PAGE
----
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  • 19 Apr 2022
  • 6 min read

For Prelims: Polio, Universal Immunisation Programme, WHO.

For Mains: Government Policies & Interventions, Polio, its spread, vaccine and eradication measures.

Why in News?

With the possibility of a new Covid-19 variant triggering a fresh surge in cases, the Centre has told the states to send sewage samples to all sentinel sites that currently carry out surveillance of Poliovirus.

  • Sentinel surveillance is the "monitoring of rate of occurrence of specific diseases/conditions through a voluntary network of doctors, laboratories and public health departments with a view to assess the stability or change in health levels of a population".

What is Polio?

  • About:
    • Polio is a crippling and potentially deadly viral infectious disease that affects the nervous system.
    • There are three individual and immunologically distinct wild poliovirus strains:
      • Wild Poliovirus type 1 (WPV1)
      • Wild Poliovirus type 2 (WPV2)
      • Wild Poliovirus type 3 (WPV3)
    • Symptomatically, all three strains are identical, in that they cause irreversible paralysis or even death.
    • However, there are genetic and virological differences, which make these three strains separate viruses which must each be eradicated individually.
  • Spread:
    • The virus is transmitted by person-to-person mainly through the faecal-oral route or, less frequently, by a common vehicle (for example, through contaminated water or food).
    • It largely affects children under 5 years of age. The virus multiplies in the intestine, from where it can invade the nervous system and can cause paralysis.
  • Symptoms:
    • Most people with polio do not feel sick. Some people have only minor symptoms, such as fever, tiredness, nausea, headache, pain in the arms and legs, etc.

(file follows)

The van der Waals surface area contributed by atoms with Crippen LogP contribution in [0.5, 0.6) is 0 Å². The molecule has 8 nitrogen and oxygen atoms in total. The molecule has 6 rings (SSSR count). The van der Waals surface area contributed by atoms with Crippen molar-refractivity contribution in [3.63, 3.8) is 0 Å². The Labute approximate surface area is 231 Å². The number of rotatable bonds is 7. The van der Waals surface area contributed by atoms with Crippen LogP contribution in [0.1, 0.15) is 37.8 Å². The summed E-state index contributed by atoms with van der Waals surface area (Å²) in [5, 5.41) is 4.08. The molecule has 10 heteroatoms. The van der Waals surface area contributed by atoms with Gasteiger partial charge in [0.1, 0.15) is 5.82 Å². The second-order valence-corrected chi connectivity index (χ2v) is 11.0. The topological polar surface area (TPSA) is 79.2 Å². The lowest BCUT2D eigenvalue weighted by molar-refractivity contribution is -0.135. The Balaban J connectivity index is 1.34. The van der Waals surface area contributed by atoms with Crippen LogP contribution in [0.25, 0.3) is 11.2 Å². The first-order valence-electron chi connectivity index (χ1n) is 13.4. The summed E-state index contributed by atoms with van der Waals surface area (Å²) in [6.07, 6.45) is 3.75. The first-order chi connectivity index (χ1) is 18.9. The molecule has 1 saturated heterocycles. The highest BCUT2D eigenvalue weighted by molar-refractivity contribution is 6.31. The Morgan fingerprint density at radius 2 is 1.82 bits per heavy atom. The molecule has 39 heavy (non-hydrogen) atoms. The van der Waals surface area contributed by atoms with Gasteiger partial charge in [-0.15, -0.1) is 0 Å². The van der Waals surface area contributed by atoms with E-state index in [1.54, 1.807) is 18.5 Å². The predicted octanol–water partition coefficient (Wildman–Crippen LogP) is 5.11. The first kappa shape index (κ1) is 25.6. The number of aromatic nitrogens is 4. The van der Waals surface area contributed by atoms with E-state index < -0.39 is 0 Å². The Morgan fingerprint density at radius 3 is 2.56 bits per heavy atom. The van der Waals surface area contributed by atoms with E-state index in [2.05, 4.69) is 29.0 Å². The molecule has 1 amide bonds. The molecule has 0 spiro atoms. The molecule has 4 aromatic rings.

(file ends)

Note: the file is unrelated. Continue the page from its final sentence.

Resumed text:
• In rare cases, polio infection causes permanent loss of muscle function (paralysis).
    • Polio can be fatal if the muscles used for breathing are paralysed or if there is an infection of the brain.
  • Prevention and Cure:
    • There is no cure, but it can be prevented through Immunisation.
  • Vaccines:
  • Recent Outbreaks:
    • In 2019, polio outbreaks were recorded in the Philippines, Malaysia, Ghana, Myanmar, China, Cameroon, Indonesia and Iran, which were mostly vaccine-derived in which a rare strain of the virus genetically mutated from the strain in the vaccine.
      • According to the WHO (World Health Organisation), if the oral vaccine-virus is excreted and allowed to circulate in an unimmunised or under-immunised population for at least 12 months, it can mutate to cause infections.
  • India & Polio:
    • India received polio-free certification by the WHO in 2014, after three years of zero cases.
      • This achievement has been spurred by the successful Pulse Polio Campaign in which all children were administered polio drops.
      • The last case due to wild poliovirus in the country was detected on 13th January 2011.

What are the Polio Eradication Measures?

  • Global:
    • Global Polio Eradication Initiative:
      • It was launched in 1988 by the Global Polio Eradication Initiative (GPEI), by national governments and World Health Organization (WHO). Presently, 80% of the world’s population is now living in certified polio-free regions.
        • An estimated 1.5 million childhood deaths have been prevented, through the systemic administration of vitamin A during polio immunisation activities.
    • World Polio Day:
      • It is observed every year on 24th October in order to call on countries to stay vigilant in their fight against the disease.
  • Indian:
    • Pulse Polio Programme:
      • It was started with an objective of achieving hundred percent coverage under Oral Polio Vaccine.
    • Intensified Mission Indradhanush 2.0:
    • Universal Immunization Programme (UIP):
      • It was launched in 1985 with the modification to ‘Expanded Programme of Immunization (EPI).
      • The objectives of the Programme include: Rapidly increasing immunisation coverage, Improving the quality of services, Establishing a reliable cold chain system to the health facility level, Introducing a district-wise system for monitoring of performance, Achieving self-sufficiency in vaccine production.

Source: IE

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